Harvard professor Daniel Goleman who popularize he term “emotional” argue that every 1 percent improvement in organizational climates (measured by staff surveys) leads to a 2 per cent increase in revenue and/or profitability. Optimist is not only essential when striving to realize the vision; it also improves people’s performance. It is powerful and contagious. But what is optimist and how do you build an optimistic organization? The shorter oxford English Dictionary defines it as “hopefulness and confidence about the future or success of something.
Optimist is the state of mind where one looks upon the world as a positive place. In a business context, optimist is strongly associated with leadership success. Most studies of successful business leaders show that they have a healthy dose of optimism. They set challenging goals and refuse to be restrained by apparent barriers but they also prepare thoroughly as many contingency plans. One model of leadership competency is Goleman’s emotional intelligent model. Optimist is one of its key features and has the following four levels (of increasing importance):
LEVEL 1: has a positive outlook. Expects favourable results from self and others.
LEVEL 2: it optimistic about the future. Demonstrate confidence and a sense of control over events.
LEVEL 3: is resilient. Has the ability to recover from setbacks.
LEVEL 4: learns from disappointments. Analyses setbacks to learn from them.
Research indicates that successful leaders operate at the third level and above. These leaders persist in seeking goals despite obstacles and setbacks. They operate hoping for success rather than fearing failure. They attribute setbacks to manageable circumstances rather than innate personal flaws or unalterable environmental factors. While optimistic leaders seem to be born rather than made the good news is that optimism being a state of mind can be worked on and improved.
Regular monitored practices in a supportive environment are the best way to develop your optimism “muscle”. Here are some ideas:
- Say something positive every day about the work of your colleague and encourage them to develop. Do this for a week and see how morale rises.
- Be courteous. Always say “please” and “thank you”. Integrity is a highly valued leadership trait so being trustworthy, kind courteous, respectful and grateful will bring you credit.
- Be realistic and frank about your errors. Apologize to people you may have treated poorly.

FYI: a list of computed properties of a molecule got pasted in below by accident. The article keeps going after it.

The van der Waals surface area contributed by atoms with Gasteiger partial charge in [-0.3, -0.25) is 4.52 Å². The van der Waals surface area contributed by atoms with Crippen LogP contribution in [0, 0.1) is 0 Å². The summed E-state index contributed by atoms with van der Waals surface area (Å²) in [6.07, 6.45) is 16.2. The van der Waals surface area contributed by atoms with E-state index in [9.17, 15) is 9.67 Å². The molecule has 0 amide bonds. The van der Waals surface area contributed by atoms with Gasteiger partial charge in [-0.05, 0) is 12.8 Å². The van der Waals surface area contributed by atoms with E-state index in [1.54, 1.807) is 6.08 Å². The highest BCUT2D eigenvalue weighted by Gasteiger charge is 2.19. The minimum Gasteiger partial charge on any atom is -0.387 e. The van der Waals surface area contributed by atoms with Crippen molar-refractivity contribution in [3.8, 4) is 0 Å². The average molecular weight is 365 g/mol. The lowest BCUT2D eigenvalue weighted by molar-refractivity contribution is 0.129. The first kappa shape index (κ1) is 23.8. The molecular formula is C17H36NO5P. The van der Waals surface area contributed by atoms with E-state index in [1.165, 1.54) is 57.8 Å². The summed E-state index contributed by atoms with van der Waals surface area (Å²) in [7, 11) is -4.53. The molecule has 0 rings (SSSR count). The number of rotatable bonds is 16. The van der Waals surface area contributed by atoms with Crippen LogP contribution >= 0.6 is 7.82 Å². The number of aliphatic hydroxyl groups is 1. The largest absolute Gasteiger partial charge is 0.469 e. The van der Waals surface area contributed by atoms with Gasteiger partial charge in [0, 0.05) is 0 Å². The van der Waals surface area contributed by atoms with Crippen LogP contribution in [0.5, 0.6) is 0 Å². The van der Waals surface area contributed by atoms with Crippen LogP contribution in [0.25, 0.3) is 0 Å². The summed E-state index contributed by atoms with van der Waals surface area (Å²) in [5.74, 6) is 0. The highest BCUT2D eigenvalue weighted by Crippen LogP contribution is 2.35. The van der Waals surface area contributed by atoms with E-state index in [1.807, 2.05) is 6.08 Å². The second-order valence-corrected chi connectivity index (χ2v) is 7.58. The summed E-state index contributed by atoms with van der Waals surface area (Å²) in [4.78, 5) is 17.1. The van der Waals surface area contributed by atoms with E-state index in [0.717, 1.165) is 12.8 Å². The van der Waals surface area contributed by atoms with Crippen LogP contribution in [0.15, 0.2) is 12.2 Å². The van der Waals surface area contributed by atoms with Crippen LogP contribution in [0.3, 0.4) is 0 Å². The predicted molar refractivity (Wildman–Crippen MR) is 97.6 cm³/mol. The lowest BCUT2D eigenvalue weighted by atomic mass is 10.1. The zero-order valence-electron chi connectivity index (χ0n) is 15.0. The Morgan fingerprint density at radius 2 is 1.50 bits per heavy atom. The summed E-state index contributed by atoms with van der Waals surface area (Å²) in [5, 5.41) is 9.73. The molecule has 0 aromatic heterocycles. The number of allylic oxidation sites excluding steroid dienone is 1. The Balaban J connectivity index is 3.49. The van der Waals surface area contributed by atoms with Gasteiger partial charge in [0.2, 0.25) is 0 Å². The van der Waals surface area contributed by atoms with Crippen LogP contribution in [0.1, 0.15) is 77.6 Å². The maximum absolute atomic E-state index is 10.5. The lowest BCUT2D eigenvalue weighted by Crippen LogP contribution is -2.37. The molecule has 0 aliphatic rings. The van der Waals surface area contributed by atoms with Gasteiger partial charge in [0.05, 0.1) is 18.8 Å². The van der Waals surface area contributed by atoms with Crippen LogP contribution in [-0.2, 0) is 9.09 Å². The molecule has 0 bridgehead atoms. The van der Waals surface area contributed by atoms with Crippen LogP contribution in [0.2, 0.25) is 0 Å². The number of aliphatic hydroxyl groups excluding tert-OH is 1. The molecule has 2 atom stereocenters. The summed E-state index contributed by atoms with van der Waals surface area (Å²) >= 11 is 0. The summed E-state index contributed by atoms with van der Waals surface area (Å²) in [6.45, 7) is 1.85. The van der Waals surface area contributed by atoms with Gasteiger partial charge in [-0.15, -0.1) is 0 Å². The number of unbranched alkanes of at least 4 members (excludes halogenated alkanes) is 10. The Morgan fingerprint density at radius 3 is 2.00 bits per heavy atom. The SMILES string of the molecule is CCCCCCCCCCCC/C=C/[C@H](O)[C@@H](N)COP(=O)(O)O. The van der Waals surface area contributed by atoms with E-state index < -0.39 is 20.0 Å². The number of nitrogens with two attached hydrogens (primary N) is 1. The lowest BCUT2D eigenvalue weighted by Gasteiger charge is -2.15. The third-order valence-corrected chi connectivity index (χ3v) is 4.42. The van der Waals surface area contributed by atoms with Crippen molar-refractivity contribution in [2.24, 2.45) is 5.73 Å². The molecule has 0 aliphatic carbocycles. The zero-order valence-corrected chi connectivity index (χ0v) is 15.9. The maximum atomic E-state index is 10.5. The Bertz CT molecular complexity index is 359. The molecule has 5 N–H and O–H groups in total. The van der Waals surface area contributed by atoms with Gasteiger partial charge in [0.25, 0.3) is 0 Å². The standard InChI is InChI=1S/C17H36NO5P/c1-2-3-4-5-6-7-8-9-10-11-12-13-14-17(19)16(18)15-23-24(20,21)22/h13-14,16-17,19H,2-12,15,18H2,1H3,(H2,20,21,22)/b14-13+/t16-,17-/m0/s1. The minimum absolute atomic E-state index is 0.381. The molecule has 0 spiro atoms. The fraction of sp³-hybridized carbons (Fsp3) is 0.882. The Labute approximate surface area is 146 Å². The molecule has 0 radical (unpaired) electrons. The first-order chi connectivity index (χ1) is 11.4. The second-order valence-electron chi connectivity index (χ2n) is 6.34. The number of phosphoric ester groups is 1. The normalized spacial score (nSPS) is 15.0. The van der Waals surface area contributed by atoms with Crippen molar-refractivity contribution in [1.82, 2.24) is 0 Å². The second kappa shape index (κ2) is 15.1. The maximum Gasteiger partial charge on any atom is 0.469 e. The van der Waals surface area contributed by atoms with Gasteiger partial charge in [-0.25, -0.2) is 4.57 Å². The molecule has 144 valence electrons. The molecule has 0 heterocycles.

- Agree on clear objectives for meetings, presentations and activities with everyone involved. Rehearse the event, visualizing a positive outcome. Anticipate tough questions and challenges (honesty is usually best where expectations have not been met).
- Conduct one-on-one interviews with your staff. Be positive about their contribution ask them what their objectives are and support their developments plans.
- Agree on team “charter” with your staff that sets out the core principles of behavior expected, seeking everyone’s input. Praise people when they behave according to the principles. Point out any failure to adhere to the charter in private. This will start to mould a positive optimistic organizational culture.
- Seek consensus wherever possible. Hold regular team meetings to encourage the open discussion of objectives and problems but do not be drawn into “ moan fests”.
- Communicate a sense of purpose. Standard of excellent and clear targets to the whole team. Issue regular performance-updates – both good and bad. Reward positive behaviors that you want to encourage while discouraging the negative.
- Encourage regular discussion about targets. Be positive about progress and be realistic and optimistic about the chances of success. Encourage everyone to contribute in the spirit of moving together towards a shared goal.
- Hold the “post-mortem” in the event of a failed project involving all concerned. Be open praise the positives and identify the risk and costs involved. Avoid blaming people but agree how future projects can be improved. Prints and distribute learning points to everybody. Make time for regular project reviews.
- When thing go wrong take it on the chin and move on. Identify and implement the key learning points from the failure but do not dwell on the situation.
- Apparently optimistic people smile 38 percent more often than pessimist so try to see the bright side of life’s little mishaps. Of course there are grave occasions where seeing the funny side is clearly inappropriate.
Above all be open and sincere. Communication your aspirations frequently. Support other people’s development. Recognize and reward positive behavior at an individual level. Use regular meetings and one-to-one review to encourage this in all your staff, particularly managers.
If you value the positive and scorn the negative you will soon create a more optimistic organizational climate. Sir Winston summed up the qualities of the optimistic leader eloquently when he said: “An optimist is someone who sees opportunity in every disaster. A pessimist is someone who sees disaster in every opportunity.”